Question on real world pen testing

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    • #6844
      blueaxis
      Participant

      Hey All,

      Thought I’ll post this question here as I try to understand pen test from the field perspective. Please forgive any typos, I am using iPhone.

      1. If a client engages you for a pen test but their defenses are strong enough and you failed to compromise the network or a system. how is this situation reported? Is this scenario common?

      2. My understanding is large companies are spending huge amounts of money on securing their networks – so I am not sure if the conventional pen test tools and techniques taught in books and class would still work in today’s world.

      Sorry if the question doesn’t clarify the point. I will try to repost later. Thanks in advance.

    • #42258
      cd1zz
      Participant

      Perimeters are indeed tighter than they were in the past. However, if SE is part of your scope you’re likely to get in.

    • #42259
      mambru
      Participant

      Of course this happens some times. That’s why it is so important to have a sound documenting process while performing the tests, so you can show your client all the attack vectors you tried.

    • #42260
      Triban
      Participant

      Last place I worked we had one done and our perimeter was really tight.  Only thing open was Citrix portal.  But like most environments, it was hard candy shell on the outside, but soft squishy filling on the inside.  The test, unfortunately, did not include SE since the ISO and CIO did not want to put employees through such attempts (way to check to see if your Sec Awareness training is working :p ).  In any case, there are always ways in, but sometimes you need to get in to expose them.  Many of the current breaches have occurred due to a phishing email getting through the perimeter and some poorly trained individual clicked the link or opened the attachment.  Many large orgs are most likely not fully patched when it comes to Adobe Reader, so that vector typically works well.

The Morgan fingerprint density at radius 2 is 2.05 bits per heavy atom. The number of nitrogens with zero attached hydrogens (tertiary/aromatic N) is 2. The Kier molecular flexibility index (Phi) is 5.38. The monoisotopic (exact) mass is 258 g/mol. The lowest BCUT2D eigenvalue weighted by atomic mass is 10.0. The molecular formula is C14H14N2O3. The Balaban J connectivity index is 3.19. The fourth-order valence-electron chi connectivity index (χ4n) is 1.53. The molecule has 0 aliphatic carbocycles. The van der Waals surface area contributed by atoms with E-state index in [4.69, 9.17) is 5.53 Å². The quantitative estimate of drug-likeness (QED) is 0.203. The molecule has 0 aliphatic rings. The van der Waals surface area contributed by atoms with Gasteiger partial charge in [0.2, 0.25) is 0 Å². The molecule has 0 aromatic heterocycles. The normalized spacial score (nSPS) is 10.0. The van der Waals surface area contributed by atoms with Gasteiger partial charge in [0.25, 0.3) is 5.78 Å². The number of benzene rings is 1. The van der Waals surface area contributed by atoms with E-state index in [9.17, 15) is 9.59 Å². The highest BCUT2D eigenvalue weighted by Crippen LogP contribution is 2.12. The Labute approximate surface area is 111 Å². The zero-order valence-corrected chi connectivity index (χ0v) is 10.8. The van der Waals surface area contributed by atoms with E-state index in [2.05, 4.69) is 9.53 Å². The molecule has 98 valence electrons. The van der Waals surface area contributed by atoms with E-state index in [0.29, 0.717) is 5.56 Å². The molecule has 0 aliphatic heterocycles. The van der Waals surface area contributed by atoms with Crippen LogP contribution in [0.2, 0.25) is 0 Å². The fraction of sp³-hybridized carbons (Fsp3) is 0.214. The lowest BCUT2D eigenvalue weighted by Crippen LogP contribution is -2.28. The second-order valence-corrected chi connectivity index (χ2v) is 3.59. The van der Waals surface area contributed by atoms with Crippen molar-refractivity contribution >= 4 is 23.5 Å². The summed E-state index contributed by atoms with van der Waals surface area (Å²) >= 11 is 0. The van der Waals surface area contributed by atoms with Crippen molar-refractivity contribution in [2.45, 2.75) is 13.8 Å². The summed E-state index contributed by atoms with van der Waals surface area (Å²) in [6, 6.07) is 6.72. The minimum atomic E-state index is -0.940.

• #42261
      blueaxis
      Participant

      Very interesting perspectives. Thanks for sharing them. When you say orgs are weak from inside – do you mean network layer or application layer?

    • #42262
      Triban
      Participant

      Based on systems I’ve seen, a little of both.  I have yet to see a full implementation of app whitelisting and I’ve been in some places that use a completely flat network topology even though they have the ability to properly segment.  The reasons I have seen for both these factors have been typically due to impatience and lack of training.

      So ok we have this nifty layer 3 core switch with all these lesser switches.  Cool lets set up VLANs so we can better secure our servers… 6 months later the ACLs have been all but removed because there are too many problems with traffic being blocked and rather figure out how to resolve, someone in upper management makes them turn off the rule that is blocking it.

      We install a nifty enterprise level client side security suite.  We run all the pieces (firewall, heuristics and regular AV).  We figure cool lets use Application and device controls!  Rather than follow the vendor provided whitepapers and set the system to logging only on your test group, you decide to just add MS Office apps but then nothing else is working…  Rather than figure it out, you turn it off and only use blacklisting.

      One more on Apps, patching…  Well we use WSUS so all our problems are solved!!